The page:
DALLAS – Determining right from wrong isn’t as simple as running an algorithm — or is it?
Dive in and discover the newest of technologies and its improvement of humanity in Lois and Ross Melbourne’s hopeful science-fiction debut. Using their backgrounds as tech executives, “Moral Code” (Sept. 20, 2022, Nonlinear Publishing LLC) breaks barriers as a young engineer develops an AI for children only for others to pursue its code for their personal gains.
Keira’s entire reputation is built upon the development of ethical computing. Her AI, Elly, is the testbed and best example using her Moral Operating System. Her absolute dedication to improving children’s lives could now put all she’s worked for at risk. If she fails, her top two priorities yield dangerous consequences. Her new boss’s nanites must be restrained through an upgrade to her MoralOS. Eavesdropping with that same SmartDust, her anger rages at the abusers she hears. They must be stopped. Keira thought she and Elly, with her ethical framework, could keep everything under control. Against conventional wisdom, it’s not the moral decision making of AIs that’s the problem. It’s the people.
For fans of “Catfishing on CatNet” and the “Murderbot Diaries,” “Moral Code” eloquently and excitedly explores how artificial intelligence can not only set moral boundaries — but also how they can revolutionize the future.
Lois and Ross Melbourne | Sept. 20, 2022 | Nonlinear Publishing LLC | Science-fiction
Paperback, 978-0-9976792-0-5, $16.99 | Ebook, 978-0-9976792-1-2, $7.99
About Lois and Ross Melbourne
“Moral Code” is not the first collaboration for Lois and Ross Melbourne. Side-by-side, they grew their software business to a global award-winning organization, as CEO and Chief Technology Officer, respectively. Now Lois’ storytelling brings to life Ross’ deep understanding of the possibilities within artificial intelligence and robotics. Parenting and marriage have been the easy part of this equation.
Lois is now writing books, having published two children’s books about exploring careers. “Moral Code” is her first but not her last novel. You can learn more about Lois at www.loismelbourne.com. Ross’ current work includes artificial intelligence and robotics. You can learn more about him at www.rossmelbourne.com. And for more about them and the book, you can visit, www.MoralCodeTheBook.com.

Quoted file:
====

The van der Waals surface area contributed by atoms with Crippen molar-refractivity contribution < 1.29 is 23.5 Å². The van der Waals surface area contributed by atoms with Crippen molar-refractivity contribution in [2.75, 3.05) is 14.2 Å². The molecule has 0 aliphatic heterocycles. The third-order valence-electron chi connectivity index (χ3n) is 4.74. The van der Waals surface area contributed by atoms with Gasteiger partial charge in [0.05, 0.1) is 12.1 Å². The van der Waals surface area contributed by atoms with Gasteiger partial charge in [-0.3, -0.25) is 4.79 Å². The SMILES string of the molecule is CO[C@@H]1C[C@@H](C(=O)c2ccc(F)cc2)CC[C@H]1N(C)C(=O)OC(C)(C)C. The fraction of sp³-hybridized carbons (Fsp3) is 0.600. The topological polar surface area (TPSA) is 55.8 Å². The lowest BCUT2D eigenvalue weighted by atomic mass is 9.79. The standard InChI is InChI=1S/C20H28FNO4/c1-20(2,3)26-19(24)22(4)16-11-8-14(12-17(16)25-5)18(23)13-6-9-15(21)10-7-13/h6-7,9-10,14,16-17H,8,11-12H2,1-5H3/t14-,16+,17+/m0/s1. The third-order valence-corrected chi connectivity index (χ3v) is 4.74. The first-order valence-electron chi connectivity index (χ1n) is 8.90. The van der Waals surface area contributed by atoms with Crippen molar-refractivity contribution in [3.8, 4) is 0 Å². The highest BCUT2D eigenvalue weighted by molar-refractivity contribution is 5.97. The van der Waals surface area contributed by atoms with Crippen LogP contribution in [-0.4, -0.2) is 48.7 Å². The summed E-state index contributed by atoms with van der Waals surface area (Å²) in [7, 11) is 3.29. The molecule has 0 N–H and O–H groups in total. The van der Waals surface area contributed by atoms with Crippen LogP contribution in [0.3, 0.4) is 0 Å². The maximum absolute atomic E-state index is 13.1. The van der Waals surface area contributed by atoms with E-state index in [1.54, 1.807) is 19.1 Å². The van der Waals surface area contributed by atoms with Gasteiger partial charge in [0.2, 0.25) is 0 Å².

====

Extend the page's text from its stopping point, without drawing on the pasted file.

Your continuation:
In an interview, Lois and Ross can discuss:
- Their working relationship as co-authors and how they navigate collaborating together and their own partnership
- Lois’ past life as a former female tech executive
- Writing about women in tech and the importance of women in STEM fields
- Creating an ethically advanced AI, as well as real-life repercussions of AI
- How tech can improve the world and creating more positive advancements
- The technology behind the real-life chatbot they created
- The book’s themes of abuse and the cycle of trauma that abuse creates
- Creating a hopeful and positive science-fiction story
- Future projects they’re both working on
An interview with Lois and Ross Melbourne
What’s it like working on a book together with your spouse?
We are accustomed to collaboration. We created and grew a global software company for 18 years. The iterative process of writing a novel felt similar to the creation of software. The initial outline we brainstormed changed substantially. At times, our futuristic dreams of the technology were being announced by MIT or some amazing organization. That made us rethink the timeline or entire plotlines. We are good at working through the creative process together, but it wasn’t always easy. Sometimes, Lois just had to write and then learn from Ross’ review if she nailed the tech’s capabilities.
Where did the idea for “Moral Code” come from?
Ross created the initial premise of AI’s capabilities being used to protect children. We liked the idea of a story showing the positive influence technology can have on humanity, instead of destructive abuse. One day, we started talking about it over breakfast, and several hours later, we had a 10-page outline ready to be woven into a story. We talked it through like planning a movie we could visualize.
How possible is the technology in the book?